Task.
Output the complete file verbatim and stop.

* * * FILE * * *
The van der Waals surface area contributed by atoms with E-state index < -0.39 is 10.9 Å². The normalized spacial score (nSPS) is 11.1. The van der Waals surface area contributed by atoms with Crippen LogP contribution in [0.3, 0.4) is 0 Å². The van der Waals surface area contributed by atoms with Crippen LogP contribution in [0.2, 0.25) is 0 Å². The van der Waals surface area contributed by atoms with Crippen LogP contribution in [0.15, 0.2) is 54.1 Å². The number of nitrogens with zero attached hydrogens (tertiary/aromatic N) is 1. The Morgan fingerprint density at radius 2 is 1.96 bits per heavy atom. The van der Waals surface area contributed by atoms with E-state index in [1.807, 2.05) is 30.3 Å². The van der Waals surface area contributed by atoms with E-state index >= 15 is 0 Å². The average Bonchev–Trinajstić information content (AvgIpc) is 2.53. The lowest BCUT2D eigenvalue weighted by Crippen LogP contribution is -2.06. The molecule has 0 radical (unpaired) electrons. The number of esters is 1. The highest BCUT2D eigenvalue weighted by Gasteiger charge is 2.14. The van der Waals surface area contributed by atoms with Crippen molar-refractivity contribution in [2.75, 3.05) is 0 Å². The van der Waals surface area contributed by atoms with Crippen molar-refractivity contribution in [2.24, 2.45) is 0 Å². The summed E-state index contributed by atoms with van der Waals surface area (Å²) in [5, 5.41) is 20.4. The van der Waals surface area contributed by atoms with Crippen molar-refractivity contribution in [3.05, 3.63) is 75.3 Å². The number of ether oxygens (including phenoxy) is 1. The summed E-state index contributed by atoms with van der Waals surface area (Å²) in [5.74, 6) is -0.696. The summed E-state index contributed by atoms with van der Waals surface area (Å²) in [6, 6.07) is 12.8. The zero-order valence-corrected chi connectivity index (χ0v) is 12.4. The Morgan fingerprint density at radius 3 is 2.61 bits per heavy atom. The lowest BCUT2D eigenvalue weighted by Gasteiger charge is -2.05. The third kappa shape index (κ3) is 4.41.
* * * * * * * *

The van der Waals surface area contributed by atoms with E-state index < -0.39 is 10.9 Å². The normalized spacial score (nSPS) is 11.1. The van der Waals surface area contributed by atoms with Crippen LogP contribution in [0.3, 0.4) is 0 Å². The van der Waals surface area contributed by atoms with Crippen LogP contribution in [0.2, 0.25) is 0 Å². The van der Waals surface area contributed by atoms with Crippen LogP contribution in [0.15, 0.2) is 54.1 Å². The number of nitrogens with zero attached hydrogens (tertiary/aromatic N) is 1. The Morgan fingerprint density at radius 2 is 1.96 bits per heavy atom. The van der Waals surface area contributed by atoms with E-state index in [1.807, 2.05) is 30.3 Å². The van der Waals surface area contributed by atoms with E-state index >= 15 is 0 Å². The average Bonchev–Trinajstić information content (AvgIpc) is 2.53. The lowest BCUT2D eigenvalue weighted by Crippen LogP contribution is -2.06. The molecule has 0 radical (unpaired) electrons. The number of esters is 1. The highest BCUT2D eigenvalue weighted by Gasteiger charge is 2.14. The van der Waals surface area contributed by atoms with Crippen molar-refractivity contribution in [2.75, 3.05) is 0 Å². The van der Waals surface area contributed by atoms with Crippen molar-refractivity contribution in [2.24, 2.45) is 0 Å². The summed E-state index contributed by atoms with van der Waals surface area (Å²) in [5, 5.41) is 20.4. The van der Waals surface area contributed by atoms with Crippen molar-refractivity contribution in [3.05, 3.63) is 75.3 Å². The number of ether oxygens (including phenoxy) is 1. The summed E-state index contributed by atoms with van der Waals surface area (Å²) in [5.74, 6) is -0.696. The summed E-state index contributed by atoms with van der Waals surface area (Å²) in [6, 6.07) is 12.8. The zero-order valence-corrected chi connectivity index (χ0v) is 12.4. The Morgan fingerprint density at radius 3 is 2.61 bits per heavy atom. The lowest BCUT2D eigenvalue weighted by Gasteiger charge is -2.05. The third kappa shape index (κ3) is 4.41.